The state of horse racing today is much like the spindly legged 1,200-pound thoroughbreds themselves — majestic but fragile. Some in the industry worry that if an unscrupulous trainer's drug practices contributed to a thoroughbred's fatal misstep, it could devastate a once mighty sport that now only gains prominence for the Kentucky Derby, Preakness and Belmont Stakes.
With Triple Crown season upon us, we are calling on Congress to pass the Horseracing Integrity and Safety Act to protect the sport's athletes — both equine and human — and begin to restore integrity and confidence in an industry whose reputation has been badly sullied.
For almost a year, the question was "if" Michael Phelps would return to competitive swimming. Now that Phelps is scheduled to end his 20-month retirement this week in Mesa, Ariz., a more nuanced question looms: Why?
Michael Phelps is set to return to competitive swimming later this month. The 22-time Olympic medalist, is expected to swim in the Arena Grand Prix in Mesa, Ariz., from April 24-26, according to a news release from USA Swimming.
Todd Pletcher knew there were rumors. He even figured some of them impugned his horses. When you're one of the winningest trainers in the game who just happens to condition a quarter of the Kentucky Derby field, that, he said, "is part of the deal."
The Ulman Cancer Fund for Young Adults said Wednesday it would continue to work with Lance Armstrong's Livestrong, even as Lance Armstrong stepped down from his role as chairman following his doping scandal.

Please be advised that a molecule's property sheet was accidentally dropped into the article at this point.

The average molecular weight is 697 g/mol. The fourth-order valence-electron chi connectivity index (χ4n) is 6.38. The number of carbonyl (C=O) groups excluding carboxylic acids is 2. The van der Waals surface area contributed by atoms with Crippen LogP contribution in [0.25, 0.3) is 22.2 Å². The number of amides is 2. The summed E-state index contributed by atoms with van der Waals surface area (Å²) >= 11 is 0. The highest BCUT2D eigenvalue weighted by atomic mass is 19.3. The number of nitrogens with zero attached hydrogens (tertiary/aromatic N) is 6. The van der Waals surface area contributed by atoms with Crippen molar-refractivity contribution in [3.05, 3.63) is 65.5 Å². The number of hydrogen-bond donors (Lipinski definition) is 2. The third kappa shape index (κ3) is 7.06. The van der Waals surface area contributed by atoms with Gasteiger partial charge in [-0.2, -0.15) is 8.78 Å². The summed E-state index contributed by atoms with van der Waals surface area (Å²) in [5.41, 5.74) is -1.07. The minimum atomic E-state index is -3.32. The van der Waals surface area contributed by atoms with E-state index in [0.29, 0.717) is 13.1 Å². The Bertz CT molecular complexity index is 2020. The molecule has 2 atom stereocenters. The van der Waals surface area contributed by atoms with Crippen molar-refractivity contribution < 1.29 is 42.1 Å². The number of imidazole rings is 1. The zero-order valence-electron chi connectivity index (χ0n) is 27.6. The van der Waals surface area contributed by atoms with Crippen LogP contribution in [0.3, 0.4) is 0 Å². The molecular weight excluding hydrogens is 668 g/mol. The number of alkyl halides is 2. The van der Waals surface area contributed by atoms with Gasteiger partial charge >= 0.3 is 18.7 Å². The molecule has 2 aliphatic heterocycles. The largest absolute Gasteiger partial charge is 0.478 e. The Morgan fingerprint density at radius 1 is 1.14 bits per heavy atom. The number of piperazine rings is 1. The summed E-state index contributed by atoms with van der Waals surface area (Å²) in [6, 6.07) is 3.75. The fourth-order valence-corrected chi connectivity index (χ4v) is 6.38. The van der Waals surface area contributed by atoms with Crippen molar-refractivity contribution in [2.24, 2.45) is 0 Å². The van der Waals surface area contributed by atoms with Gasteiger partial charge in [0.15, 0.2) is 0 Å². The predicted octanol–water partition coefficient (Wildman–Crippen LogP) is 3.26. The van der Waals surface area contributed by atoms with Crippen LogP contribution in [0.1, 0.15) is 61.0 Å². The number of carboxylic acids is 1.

All the movement makes me want to demand a refund -- of the time and money spent on Armstrong's book. I imagine the allegations will make folks feel a little less eager to sport the Livestrong brand, as well.
The U.S. Anti-Doping Agency report on Lance Armstrong was involved in doping is loaded with explosive allegations from fellow cyclists -- which the seven-time Tour de France champion has vehemently denied. But the quirkiest bit of information is that at least one rider nicknamed a common performance-enhancing drug for Baltimore's favorite literary son.
Lance Armstrong was the first cancer survivor across the finish line in the Revolution 3 Half-Full Triathlon at Centennial Park in Howard County on Sunday, finishing the 70-mile race at the head of the survivors division in about 4 hours, 16 minutes.
The Ulman Cancer fund for Young Adults has announced that Livestrong founder and cyclist Lance Armstrong will be participating in the non-profit's third annual half full trialthlon on Oct. 7, according to a news release.
After the U.S. Anti-Doping Agency stripped Lance Armstrong of his Tour de France titles and issued a lifetime cycling ban for the athlete, the Ulman Cancer Fund said it plans to continue working with Armstrong and his foundation in the fight against cancer.